Holiday MP3 Post #6: The '90s
(I'll be adding to this post later today, so stay tuned...)
Ah, the '90s. A time in music when the most bizarre stuff became mainstream-popular -- even for a second. This included (but wasn't limited to) beat-poet jazz, lounge-jazz, Britpop, ska-core, punk, piano-pop, sad-sack songwriters, grunge-lite, power-pop, etc.
This of course is near and dear to my heart, since I was a kid in the '90s, and all of these bands blew my mind. Completely. The older I get, the more I seem to continue to reach for albums released in the decade -- which I guess just proves the points that either a) music was better back then (doubtful), b) nostalgia is strong (probable) and c) everyone finds the most comfort in music they first heard while a teenager (highly probable).
So this post is dedicated to the '90s, when I wore Doc Martens to school, daydreamed about Morrissey, worshipped My So-Called Life, did calculus homework in front of MTV and begged my parents to let me see Metallica on the Load tour. (Go ahead, make fun: That was some hot shit to a 16-year-old in Ohio.)
The weird group below is Hot Tin Roof, who were a local Cleveland act I loved growing up. The band was fronted by Tom Lash, who was in the new-wave band Lucky Pierre -- whose most famous member (after Nine Inch Nails' Trent Reznor, who was in the band for a spell) was Kevin McMahon, who later went on to form Prick. (Remember "Animal," and that band's opening slot for the NIN/Bowie 1995 tour?)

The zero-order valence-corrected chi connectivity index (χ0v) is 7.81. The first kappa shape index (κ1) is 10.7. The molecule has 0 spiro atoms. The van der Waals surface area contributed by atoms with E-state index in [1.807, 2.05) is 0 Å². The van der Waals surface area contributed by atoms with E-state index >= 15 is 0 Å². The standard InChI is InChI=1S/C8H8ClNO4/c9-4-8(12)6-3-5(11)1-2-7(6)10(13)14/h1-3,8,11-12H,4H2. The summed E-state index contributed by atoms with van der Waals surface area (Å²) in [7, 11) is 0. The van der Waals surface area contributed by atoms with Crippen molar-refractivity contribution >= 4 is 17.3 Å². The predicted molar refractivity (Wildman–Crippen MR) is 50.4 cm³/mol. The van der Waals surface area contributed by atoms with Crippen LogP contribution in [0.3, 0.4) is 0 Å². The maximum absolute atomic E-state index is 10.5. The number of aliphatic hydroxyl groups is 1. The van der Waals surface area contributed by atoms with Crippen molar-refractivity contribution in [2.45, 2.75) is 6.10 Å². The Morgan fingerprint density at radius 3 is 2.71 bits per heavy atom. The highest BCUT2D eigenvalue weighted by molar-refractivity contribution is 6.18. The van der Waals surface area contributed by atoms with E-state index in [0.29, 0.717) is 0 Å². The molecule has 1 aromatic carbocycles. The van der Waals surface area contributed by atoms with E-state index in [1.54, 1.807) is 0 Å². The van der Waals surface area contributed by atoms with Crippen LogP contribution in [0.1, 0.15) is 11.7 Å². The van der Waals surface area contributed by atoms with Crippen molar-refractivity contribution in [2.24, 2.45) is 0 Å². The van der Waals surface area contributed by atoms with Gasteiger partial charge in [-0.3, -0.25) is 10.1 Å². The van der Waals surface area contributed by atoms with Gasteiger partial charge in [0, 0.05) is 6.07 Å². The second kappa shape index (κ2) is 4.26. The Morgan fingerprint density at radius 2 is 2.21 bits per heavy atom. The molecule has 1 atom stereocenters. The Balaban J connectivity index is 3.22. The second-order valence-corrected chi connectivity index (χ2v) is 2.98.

Hot Tin Roof opened for House of Love and My Bloody Valentine in Clevo, but also incorporates synthpop, jangle-rock, Britpop and industrial influences. "Black Christmas" is a fantastic, fantastic tune that namechecks downtown Cleveland's Public Square. You can download that song and another one, "A Christmas Wish" -- which is being used in an AMC commercial this year, go figure -- at luckyprick.net.
Other present whereabouts: Smashing Pumpkins released a new record, Zeitgeist, this year. The Mighty Mighty Bosstones have regrouped for its tenth-annual Hometown Throwdown in Boston (and released a CD of rarities and sundry, called Medium Rare, for the occasion). Soul Coughing's M. Doughty has a new solo album (produced by Semisonic's Dan Wilson) out in the new year. Of Montreal is doing its best Prince imitation to hordes of kids. I'm not sure what No Doubt is up to; I know it was supposedly working on a new album, but Gwen Stefani's been doing her solo thing for so long now...
-- Annie Zaleski